The Fugitive's Story
September 7, 1869
Overall: 21 7/8 x 16 x 12 in. ( 55.6 x 40.6 x 30.5 cm )
signed: proper left front of base: "JOHN ROGERS/NEW YORK" inscribed: front of base: "THE FUGITIVE'S STORY/JOHN G WHITTIER-H. G. BEECHER-Wm LLOYD GARRISON" inscribed: proper right back of base: "PATENTED/SEPT 7. 1869"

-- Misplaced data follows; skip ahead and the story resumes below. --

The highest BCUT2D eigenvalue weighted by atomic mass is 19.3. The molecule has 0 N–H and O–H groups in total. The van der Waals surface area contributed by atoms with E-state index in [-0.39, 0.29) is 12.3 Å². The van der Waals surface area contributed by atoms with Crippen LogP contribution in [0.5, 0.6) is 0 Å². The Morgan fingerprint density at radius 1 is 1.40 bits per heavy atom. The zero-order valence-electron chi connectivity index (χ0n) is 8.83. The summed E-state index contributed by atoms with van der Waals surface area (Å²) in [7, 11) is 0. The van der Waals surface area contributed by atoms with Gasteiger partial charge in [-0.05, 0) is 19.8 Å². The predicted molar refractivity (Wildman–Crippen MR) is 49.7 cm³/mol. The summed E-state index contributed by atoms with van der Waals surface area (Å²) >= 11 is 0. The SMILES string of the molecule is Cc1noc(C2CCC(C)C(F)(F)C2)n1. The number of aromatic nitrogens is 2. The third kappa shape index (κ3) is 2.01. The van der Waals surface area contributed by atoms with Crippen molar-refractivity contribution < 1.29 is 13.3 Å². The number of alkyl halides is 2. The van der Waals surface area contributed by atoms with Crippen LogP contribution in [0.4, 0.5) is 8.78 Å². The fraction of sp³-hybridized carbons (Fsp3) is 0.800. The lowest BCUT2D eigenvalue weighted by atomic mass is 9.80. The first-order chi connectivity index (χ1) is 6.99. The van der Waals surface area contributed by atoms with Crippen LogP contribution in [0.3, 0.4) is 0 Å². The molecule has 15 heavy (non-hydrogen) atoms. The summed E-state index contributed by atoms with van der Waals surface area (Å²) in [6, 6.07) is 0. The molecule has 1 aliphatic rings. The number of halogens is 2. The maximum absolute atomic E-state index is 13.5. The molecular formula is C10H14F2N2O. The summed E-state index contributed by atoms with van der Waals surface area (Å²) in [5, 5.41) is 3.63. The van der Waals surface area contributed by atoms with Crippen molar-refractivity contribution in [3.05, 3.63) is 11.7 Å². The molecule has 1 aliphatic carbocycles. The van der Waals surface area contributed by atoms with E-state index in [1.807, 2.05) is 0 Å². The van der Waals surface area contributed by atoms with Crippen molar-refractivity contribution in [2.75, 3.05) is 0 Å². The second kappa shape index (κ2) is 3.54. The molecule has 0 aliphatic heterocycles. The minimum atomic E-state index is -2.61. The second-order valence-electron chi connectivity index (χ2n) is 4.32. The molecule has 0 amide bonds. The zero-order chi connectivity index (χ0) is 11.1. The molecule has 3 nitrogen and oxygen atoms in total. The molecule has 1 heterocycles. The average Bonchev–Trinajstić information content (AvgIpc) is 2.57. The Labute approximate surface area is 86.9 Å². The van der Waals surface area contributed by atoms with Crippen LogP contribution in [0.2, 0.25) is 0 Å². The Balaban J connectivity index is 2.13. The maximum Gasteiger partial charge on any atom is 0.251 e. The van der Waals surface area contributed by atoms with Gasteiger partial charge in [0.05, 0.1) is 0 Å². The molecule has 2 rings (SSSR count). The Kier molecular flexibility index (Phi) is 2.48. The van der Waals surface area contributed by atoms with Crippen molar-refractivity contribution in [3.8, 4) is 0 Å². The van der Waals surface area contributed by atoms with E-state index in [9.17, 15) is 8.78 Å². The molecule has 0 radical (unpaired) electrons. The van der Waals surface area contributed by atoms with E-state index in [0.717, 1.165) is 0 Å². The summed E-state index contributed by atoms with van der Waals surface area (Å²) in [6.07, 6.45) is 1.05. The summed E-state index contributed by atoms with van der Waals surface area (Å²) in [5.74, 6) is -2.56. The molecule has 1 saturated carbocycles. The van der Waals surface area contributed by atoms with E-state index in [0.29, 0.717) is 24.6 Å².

Genre figure: This bronze sculptural group in bronze depicts three of the most prominent leaders in the anti-slavery movement--poet John Greenleaf Whittier, Brooklyn clergyman Henry Ward Beecher (brother of Harriet Beecher Stowe) and the editor of the Boston abolitionist newspaper the "Liberator" William Lloyd Garrison-- grouped around a small desk, listening intently to a young mother with an infant in her arms telling of her daring escape from slavery. Patent # 3657: September 7 1869